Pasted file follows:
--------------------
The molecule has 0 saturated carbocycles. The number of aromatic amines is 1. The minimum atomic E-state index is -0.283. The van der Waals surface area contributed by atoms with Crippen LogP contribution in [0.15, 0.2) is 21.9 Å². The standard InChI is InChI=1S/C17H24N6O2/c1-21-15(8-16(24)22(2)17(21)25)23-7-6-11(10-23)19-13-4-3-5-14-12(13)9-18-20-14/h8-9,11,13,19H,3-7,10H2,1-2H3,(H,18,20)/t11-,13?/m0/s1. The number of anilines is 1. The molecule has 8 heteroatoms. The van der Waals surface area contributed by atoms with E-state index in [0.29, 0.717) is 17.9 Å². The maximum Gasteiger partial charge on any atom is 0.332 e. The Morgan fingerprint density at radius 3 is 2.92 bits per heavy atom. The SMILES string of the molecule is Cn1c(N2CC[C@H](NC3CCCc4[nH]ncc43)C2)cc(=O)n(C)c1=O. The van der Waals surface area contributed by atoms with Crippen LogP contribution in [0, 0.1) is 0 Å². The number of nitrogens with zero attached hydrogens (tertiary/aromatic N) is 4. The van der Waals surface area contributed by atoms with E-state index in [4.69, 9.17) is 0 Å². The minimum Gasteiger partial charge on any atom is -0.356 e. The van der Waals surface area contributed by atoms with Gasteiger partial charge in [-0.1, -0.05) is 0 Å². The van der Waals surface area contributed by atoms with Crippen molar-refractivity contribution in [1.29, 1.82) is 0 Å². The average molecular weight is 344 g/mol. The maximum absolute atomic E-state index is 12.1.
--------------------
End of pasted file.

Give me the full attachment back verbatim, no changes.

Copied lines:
The molecule has 0 saturated carbocycles. The number of aromatic amines is 1. The minimum atomic E-state index is -0.283. The van der Waals surface area contributed by atoms with Crippen LogP contribution in [0.15, 0.2) is 21.9 Å². The standard InChI is InChI=1S/C17H24N6O2/c1-21-15(8-16(24)22(2)17(21)25)23-7-6-11(10-23)19-13-4-3-5-14-12(13)9-18-20-14/h8-9,11,13,19H,3-7,10H2,1-2H3,(H,18,20)/t11-,13?/m0/s1. The number of anilines is 1. The molecule has 8 heteroatoms. The van der Waals surface area contributed by atoms with E-state index in [0.29, 0.717) is 17.9 Å². The maximum Gasteiger partial charge on any atom is 0.332 e. The Morgan fingerprint density at radius 3 is 2.92 bits per heavy atom. The SMILES string of the molecule is Cn1c(N2CC[C@H](NC3CCCc4[nH]ncc43)C2)cc(=O)n(C)c1=O. The van der Waals surface area contributed by atoms with Crippen LogP contribution in [0, 0.1) is 0 Å². The number of nitrogens with zero attached hydrogens (tertiary/aromatic N) is 4. The van der Waals surface area contributed by atoms with E-state index in [4.69, 9.17) is 0 Å². The minimum Gasteiger partial charge on any atom is -0.356 e. The van der Waals surface area contributed by atoms with Gasteiger partial charge in [-0.1, -0.05) is 0 Å². The van der Waals surface area contributed by atoms with Crippen molar-refractivity contribution in [1.29, 1.82) is 0 Å². The average molecular weight is 344 g/mol. The maximum absolute atomic E-state index is 12.1.